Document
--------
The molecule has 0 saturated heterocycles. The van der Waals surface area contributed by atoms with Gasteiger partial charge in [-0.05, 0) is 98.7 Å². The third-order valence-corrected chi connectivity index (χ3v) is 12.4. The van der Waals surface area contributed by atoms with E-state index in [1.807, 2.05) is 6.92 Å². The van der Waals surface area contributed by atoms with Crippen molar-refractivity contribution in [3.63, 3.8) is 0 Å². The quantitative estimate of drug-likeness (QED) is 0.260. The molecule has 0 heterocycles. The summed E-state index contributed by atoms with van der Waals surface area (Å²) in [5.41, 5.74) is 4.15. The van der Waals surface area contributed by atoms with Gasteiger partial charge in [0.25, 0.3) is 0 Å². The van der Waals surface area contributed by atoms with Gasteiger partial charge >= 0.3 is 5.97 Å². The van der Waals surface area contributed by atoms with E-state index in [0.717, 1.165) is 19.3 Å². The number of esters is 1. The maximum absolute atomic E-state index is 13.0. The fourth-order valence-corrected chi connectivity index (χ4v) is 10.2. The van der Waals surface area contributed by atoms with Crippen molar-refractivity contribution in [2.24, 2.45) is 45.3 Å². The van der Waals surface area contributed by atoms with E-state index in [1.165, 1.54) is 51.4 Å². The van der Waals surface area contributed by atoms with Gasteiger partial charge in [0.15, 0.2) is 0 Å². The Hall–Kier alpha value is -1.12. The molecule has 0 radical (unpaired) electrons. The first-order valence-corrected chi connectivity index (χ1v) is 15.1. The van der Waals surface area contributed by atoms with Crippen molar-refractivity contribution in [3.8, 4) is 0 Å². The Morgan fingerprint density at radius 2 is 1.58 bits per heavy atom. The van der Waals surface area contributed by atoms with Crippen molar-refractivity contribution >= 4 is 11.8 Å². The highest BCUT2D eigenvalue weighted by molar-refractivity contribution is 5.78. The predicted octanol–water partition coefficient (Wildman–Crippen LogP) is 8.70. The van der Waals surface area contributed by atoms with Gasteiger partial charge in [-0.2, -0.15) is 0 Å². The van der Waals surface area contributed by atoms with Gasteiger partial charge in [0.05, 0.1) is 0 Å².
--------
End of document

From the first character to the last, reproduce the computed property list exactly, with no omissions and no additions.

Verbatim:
The molecule has 0 saturated heterocycles. The van der Waals surface area contributed by atoms with Gasteiger partial charge in [-0.05, 0) is 98.7 Å². The third-order valence-corrected chi connectivity index (χ3v) is 12.4. The van der Waals surface area contributed by atoms with E-state index in [1.807, 2.05) is 6.92 Å². The van der Waals surface area contributed by atoms with Crippen molar-refractivity contribution in [3.63, 3.8) is 0 Å². The quantitative estimate of drug-likeness (QED) is 0.260. The molecule has 0 heterocycles. The summed E-state index contributed by atoms with van der Waals surface area (Å²) in [5.41, 5.74) is 4.15. The van der Waals surface area contributed by atoms with Gasteiger partial charge in [0.25, 0.3) is 0 Å². The van der Waals surface area contributed by atoms with Gasteiger partial charge >= 0.3 is 5.97 Å². The van der Waals surface area contributed by atoms with E-state index in [0.717, 1.165) is 19.3 Å². The number of esters is 1. The maximum absolute atomic E-state index is 13.0. The fourth-order valence-corrected chi connectivity index (χ4v) is 10.2. The van der Waals surface area contributed by atoms with Crippen molar-refractivity contribution in [2.24, 2.45) is 45.3 Å². The van der Waals surface area contributed by atoms with E-state index in [1.165, 1.54) is 51.4 Å². The van der Waals surface area contributed by atoms with Gasteiger partial charge in [0.15, 0.2) is 0 Å². The Hall–Kier alpha value is -1.12. The molecule has 0 radical (unpaired) electrons. The first-order valence-corrected chi connectivity index (χ1v) is 15.1. The van der Waals surface area contributed by atoms with Crippen molar-refractivity contribution in [3.8, 4) is 0 Å². The Morgan fingerprint density at radius 2 is 1.58 bits per heavy atom. The van der Waals surface area contributed by atoms with Crippen molar-refractivity contribution >= 4 is 11.8 Å². The highest BCUT2D eigenvalue weighted by molar-refractivity contribution is 5.78. The predicted octanol–water partition coefficient (Wildman–Crippen LogP) is 8.70. The van der Waals surface area contributed by atoms with Gasteiger partial charge in [-0.2, -0.15) is 0 Å². The van der Waals surface area contributed by atoms with Gasteiger partial charge in [0.05, 0.1) is 0 Å².